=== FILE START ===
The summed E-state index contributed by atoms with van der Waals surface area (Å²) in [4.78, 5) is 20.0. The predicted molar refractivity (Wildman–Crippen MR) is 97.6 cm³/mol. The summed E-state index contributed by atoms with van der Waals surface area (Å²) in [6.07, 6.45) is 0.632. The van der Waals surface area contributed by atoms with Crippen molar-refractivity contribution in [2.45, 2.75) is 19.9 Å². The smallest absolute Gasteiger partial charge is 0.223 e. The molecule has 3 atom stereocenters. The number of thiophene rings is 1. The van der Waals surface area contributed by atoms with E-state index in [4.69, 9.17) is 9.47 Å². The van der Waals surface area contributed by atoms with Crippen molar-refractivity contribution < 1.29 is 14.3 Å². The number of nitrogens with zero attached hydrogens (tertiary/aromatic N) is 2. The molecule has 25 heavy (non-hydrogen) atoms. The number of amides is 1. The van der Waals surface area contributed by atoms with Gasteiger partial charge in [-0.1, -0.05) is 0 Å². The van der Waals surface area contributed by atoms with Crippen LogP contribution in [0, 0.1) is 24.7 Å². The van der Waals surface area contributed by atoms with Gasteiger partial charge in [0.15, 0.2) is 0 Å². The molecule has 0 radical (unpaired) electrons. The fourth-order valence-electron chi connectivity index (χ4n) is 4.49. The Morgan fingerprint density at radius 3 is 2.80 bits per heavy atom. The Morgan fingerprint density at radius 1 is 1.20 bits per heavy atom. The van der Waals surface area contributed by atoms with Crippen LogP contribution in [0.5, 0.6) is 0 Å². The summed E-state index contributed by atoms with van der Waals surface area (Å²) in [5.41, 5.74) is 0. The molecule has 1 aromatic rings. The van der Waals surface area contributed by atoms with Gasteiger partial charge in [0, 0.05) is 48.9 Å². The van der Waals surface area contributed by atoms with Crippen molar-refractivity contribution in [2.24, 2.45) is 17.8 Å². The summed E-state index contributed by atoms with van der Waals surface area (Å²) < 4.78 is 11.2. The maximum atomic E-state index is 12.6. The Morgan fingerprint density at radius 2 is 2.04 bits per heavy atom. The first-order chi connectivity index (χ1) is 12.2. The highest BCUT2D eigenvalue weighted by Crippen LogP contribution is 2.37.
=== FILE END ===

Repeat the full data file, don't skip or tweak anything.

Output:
The summed E-state index contributed by atoms with van der Waals surface area (Å²) in [4.78, 5) is 20.0. The predicted molar refractivity (Wildman–Crippen MR) is 97.6 cm³/mol. The summed E-state index contributed by atoms with van der Waals surface area (Å²) in [6.07, 6.45) is 0.632. The van der Waals surface area contributed by atoms with Crippen molar-refractivity contribution in [2.45, 2.75) is 19.9 Å². The smallest absolute Gasteiger partial charge is 0.223 e. The molecule has 3 atom stereocenters. The number of thiophene rings is 1. The van der Waals surface area contributed by atoms with E-state index in [4.69, 9.17) is 9.47 Å². The van der Waals surface area contributed by atoms with Crippen molar-refractivity contribution < 1.29 is 14.3 Å². The number of nitrogens with zero attached hydrogens (tertiary/aromatic N) is 2. The molecule has 25 heavy (non-hydrogen) atoms. The number of amides is 1. The van der Waals surface area contributed by atoms with Gasteiger partial charge in [-0.1, -0.05) is 0 Å². The van der Waals surface area contributed by atoms with Crippen LogP contribution in [0, 0.1) is 24.7 Å². The van der Waals surface area contributed by atoms with Gasteiger partial charge in [0.15, 0.2) is 0 Å². The molecule has 0 radical (unpaired) electrons. The fourth-order valence-electron chi connectivity index (χ4n) is 4.49. The Morgan fingerprint density at radius 3 is 2.80 bits per heavy atom. The Morgan fingerprint density at radius 1 is 1.20 bits per heavy atom. The van der Waals surface area contributed by atoms with Crippen LogP contribution in [0.5, 0.6) is 0 Å². The summed E-state index contributed by atoms with van der Waals surface area (Å²) in [5.41, 5.74) is 0. The molecule has 1 aromatic rings. The van der Waals surface area contributed by atoms with Gasteiger partial charge in [0, 0.05) is 48.9 Å². The van der Waals surface area contributed by atoms with Crippen molar-refractivity contribution in [2.24, 2.45) is 17.8 Å². The summed E-state index contributed by atoms with van der Waals surface area (Å²) < 4.78 is 11.2. The maximum atomic E-state index is 12.6. The Morgan fingerprint density at radius 2 is 2.04 bits per heavy atom. The first-order chi connectivity index (χ1) is 12.2. The highest BCUT2D eigenvalue weighted by Crippen LogP contribution is 2.37.